PULO has a fairly sophisticated organizational structure with a central committee, headed by a chairman, at the top. Under the central committee is a secretariat with political, economic, military, and foreign sections. Policy-making headquarters are in Mecca, and operational headquarters are in Kelantan, Malaysia. Within Thailand, PULO guerrillas conduct both military and political activities.

In 1981 PULO claimed twenty thousand members, a figure that probably was exaggerated. Independent estimates of PULO guerrillas operating in three of the provinces (no separatist guerrilla activity has been noted in Satun) have previously ranged from around two hundred to six hundred. In the early 1990s, however, PULO's membership was smaller than before, and the number of guerrillas was thought to be fewer than a hundred. This is largely owing to the fact that in the mid-1980s Saudi authorities became disturbed by PULO activities, such as openly issuing citizen identification cards in the name of the Patani Republic to Malay Muslim workers from Thailand in Saudi Arabia. Following a raid of PULO headquarters in Mecca, in which staff members were arrested and about seven hundred PULO members were deported, Tenku Bira Kotanila was replaced as chairman by Dr. Ar-rong Moorang. These developments left the organization in disarray, and it is still trying to regroup.

See also THAILAND.

Bibliography

  • Che Man, W. K.Muslim Separatism: The Moros of Southern Philippines and the Malays of Southern Thailand. Singapore and New York: Oxford University Press, 1990. Includes the most detailed information available to the public as regards the organization and activities of the Patani United Liberation Organization and other Muslim separatist groups in South Thailand.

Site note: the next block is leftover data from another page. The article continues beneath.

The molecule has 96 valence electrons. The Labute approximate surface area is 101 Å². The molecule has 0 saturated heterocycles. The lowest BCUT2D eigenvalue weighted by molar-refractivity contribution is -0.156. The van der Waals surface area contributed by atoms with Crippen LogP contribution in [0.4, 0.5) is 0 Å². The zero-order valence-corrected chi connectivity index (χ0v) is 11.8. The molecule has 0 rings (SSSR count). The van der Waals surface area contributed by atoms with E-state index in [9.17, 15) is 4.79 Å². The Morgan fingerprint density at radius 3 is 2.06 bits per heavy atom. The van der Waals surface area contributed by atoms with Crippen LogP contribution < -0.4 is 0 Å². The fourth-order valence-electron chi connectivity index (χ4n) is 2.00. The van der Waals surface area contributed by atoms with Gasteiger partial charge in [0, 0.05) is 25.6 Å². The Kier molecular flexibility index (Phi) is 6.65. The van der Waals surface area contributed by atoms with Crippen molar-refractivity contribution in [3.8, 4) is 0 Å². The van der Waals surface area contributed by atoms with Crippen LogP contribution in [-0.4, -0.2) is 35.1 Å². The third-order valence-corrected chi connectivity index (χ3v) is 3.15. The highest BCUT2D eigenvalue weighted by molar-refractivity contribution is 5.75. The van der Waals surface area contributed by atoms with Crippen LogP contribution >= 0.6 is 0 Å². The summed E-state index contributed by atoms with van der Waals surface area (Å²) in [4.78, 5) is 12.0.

• Dulyakasem, Uthai. “The Emergence and Escalation of Ethnic Nationalism: The Case of the Muslim Malays in Southern Siam.” In Islam and Society in Southeast Asia, edited by Taufik Abdullah and Sharon Siddique, pp. 208–249. Singapore: Institute of Southeast Asian Studies, 1986. Perceptive examination of the factors explaining the emergence and development of ethnic nationalism and separatist organizations among the Malay Muslims of South Thailand.
  • Reveron, Derek S., and Jeffrey Stevenson Murer. Flashpoints in the War on Terrorism. New York: Routledge, 2006.
  • Satha-Anand, Chaiwat. Islam and Violence: A Case Study of Violent Events in the Four Southern Provinces, Thailand, 1976–1981. Tampa: Department of Religious Studies, University of South Florida, 1986. Discusses in some depth acts of violence in South Thailand involving Malay Muslim separatist organizations, including the Patani United Liberation Organization, and shows how Islam is used to rationalize political violence.
  • Satha-Anand, Chaiwat. The Life of This World: Negotiated Muslim Lives in Thai Society. Singapore: Marshall Cavendish Academic, 2005.
  • Previous Result
  • Results
  • Highlight On / Off
  • Look It Up What is This? Highlight any word or phrase, then click the button to begin a new search.
  • Next Result
Oxford University Press

© 2021. All Rights Reserved. Cookie Policy | Privacy Policy | Legal Notice